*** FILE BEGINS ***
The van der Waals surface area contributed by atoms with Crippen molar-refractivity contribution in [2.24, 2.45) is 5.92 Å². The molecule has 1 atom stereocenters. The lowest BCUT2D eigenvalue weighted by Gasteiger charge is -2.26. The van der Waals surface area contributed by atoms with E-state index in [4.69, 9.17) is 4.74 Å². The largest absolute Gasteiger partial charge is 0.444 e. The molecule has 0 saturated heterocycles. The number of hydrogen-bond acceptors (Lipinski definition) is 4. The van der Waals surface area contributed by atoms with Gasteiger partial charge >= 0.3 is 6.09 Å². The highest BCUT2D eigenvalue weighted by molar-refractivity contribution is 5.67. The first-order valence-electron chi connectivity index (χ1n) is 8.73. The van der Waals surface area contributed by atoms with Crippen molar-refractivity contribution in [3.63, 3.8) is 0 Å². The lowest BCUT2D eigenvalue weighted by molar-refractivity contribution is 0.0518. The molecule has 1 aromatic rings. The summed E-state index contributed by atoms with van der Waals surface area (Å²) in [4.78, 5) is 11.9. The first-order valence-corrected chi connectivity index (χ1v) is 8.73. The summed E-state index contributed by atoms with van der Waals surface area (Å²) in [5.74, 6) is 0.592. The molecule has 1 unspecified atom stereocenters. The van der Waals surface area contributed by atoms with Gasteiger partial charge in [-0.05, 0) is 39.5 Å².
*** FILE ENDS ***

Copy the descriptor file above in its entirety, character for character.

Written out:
The van der Waals surface area contributed by atoms with Crippen molar-refractivity contribution in [2.24, 2.45) is 5.92 Å². The molecule has 1 atom stereocenters. The lowest BCUT2D eigenvalue weighted by Gasteiger charge is -2.26. The van der Waals surface area contributed by atoms with E-state index in [4.69, 9.17) is 4.74 Å². The largest absolute Gasteiger partial charge is 0.444 e. The molecule has 0 saturated heterocycles. The number of hydrogen-bond acceptors (Lipinski definition) is 4. The van der Waals surface area contributed by atoms with Gasteiger partial charge >= 0.3 is 6.09 Å². The highest BCUT2D eigenvalue weighted by molar-refractivity contribution is 5.67. The first-order valence-electron chi connectivity index (χ1n) is 8.73. The van der Waals surface area contributed by atoms with Crippen molar-refractivity contribution in [3.63, 3.8) is 0 Å². The lowest BCUT2D eigenvalue weighted by molar-refractivity contribution is 0.0518. The molecule has 1 aromatic rings. The summed E-state index contributed by atoms with van der Waals surface area (Å²) in [4.78, 5) is 11.9. The first-order valence-corrected chi connectivity index (χ1v) is 8.73. The summed E-state index contributed by atoms with van der Waals surface area (Å²) in [5.74, 6) is 0.592. The molecule has 1 unspecified atom stereocenters. The van der Waals surface area contributed by atoms with Gasteiger partial charge in [-0.05, 0) is 39.5 Å².